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Ontario will ban commercial evictions of some small businesses from June through August, after months of pressure from entrepreneurs who’ve been unable to pay rent because of COVID-19 pandemic shutdowns.

Canada’s most populous province joins British Columbia, Alberta, Quebec and Nova Scotia in announcing this kind of eviction ban, though policies in different provinces vary in execution and timelines. B.C.'s ban only runs to the end of June, for example, while Quebec’s will end Aug. 1, with the possibility of further extensions.

The Ontario ban will apply to small businesses that are eligible for the Canada Emergency Commercial Rent Assistance (CECRA) program. They must have experienced at least a 70-per-cent decline in revenue because of the pandemic, pay less than $50,000 in monthly rent and have less than $20-million in gross annual revenue. The new policy would also reverse any evictions that happened on or after June 3, and make it illegal to evict a CECRA-qualifying tenant in Ontario until Aug. 31.

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The federal government announced CECRA in late April to help small businesses with one of their biggest costs. The program requires tenants to pay just a quarter of their rent for April, May and June, while the landlord takes a one-quarter loss in exchange for half the rent to be covered by a forgivable Canada Mortgage and Housing Corp. loan.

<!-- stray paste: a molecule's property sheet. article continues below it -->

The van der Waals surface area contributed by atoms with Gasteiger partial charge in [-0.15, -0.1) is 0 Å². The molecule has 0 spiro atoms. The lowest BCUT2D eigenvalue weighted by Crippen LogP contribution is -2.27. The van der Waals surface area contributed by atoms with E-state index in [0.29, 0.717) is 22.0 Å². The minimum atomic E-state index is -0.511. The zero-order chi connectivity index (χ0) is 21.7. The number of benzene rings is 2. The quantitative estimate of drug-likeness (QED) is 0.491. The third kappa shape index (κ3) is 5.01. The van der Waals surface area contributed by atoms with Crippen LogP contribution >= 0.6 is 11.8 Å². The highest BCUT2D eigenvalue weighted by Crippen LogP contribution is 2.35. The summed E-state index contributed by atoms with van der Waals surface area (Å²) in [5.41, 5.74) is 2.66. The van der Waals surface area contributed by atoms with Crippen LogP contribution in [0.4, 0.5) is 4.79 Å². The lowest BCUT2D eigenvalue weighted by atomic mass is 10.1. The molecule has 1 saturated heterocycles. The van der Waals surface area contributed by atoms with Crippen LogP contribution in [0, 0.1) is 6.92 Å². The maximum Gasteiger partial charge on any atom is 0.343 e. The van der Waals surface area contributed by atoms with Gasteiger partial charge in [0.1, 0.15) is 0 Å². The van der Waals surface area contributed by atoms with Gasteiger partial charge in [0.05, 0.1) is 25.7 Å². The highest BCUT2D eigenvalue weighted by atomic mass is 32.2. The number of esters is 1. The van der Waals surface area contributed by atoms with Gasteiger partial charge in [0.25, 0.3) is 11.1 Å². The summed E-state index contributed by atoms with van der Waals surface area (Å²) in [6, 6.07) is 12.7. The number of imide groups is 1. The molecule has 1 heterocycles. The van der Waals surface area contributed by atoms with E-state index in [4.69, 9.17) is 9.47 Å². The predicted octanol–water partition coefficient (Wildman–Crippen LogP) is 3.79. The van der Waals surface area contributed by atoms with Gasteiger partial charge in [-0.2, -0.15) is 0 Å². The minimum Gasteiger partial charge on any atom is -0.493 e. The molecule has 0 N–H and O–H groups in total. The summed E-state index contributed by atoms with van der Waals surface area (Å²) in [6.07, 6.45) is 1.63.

Quebec said Monday that it would also cut the costs landlords absorb in half, to 12.5 per cent. The province will spend an additional $140-million to do so in an effort to encourage them to participate.

Many landlords, who are responsible to apply for CECRA on behalf of tenants, have been reluctant to take a loss with the program. It also has a complicated application process.

So far, few landlords have applied. Just 16,000 applications were filed in the first week after the program opened May 25. There are 1.2 million small and medium businesses in Canada.

Small-business advocacy groups had pushed for eviction bans since the opening, but Mr. Ford held back from putting one in place in Ontario before seeing application numbers last week. He said landlords had applied on behalf of just 7,000 of the province’s 418,000 small businesses, which made him frustrated with many property owners.

“I was clear with commercial landlords: You have to be fair and help out everyone,” Mr. Ford said at a news conference Monday. “But we still heard about some landlords who just didn’t get the message.”

CECRA has had one of the slowest and messiest rollouts of Ottawa’s pandemic relief packages. Both tenants and landlords have expressed concern about its long delay. In Ontario, incorrect eligibility details on the government’s own website confused many landlords and led to conflicting advice from law firms and accountancies.

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Even so, a growing number of small businesses are receiving eviction notices.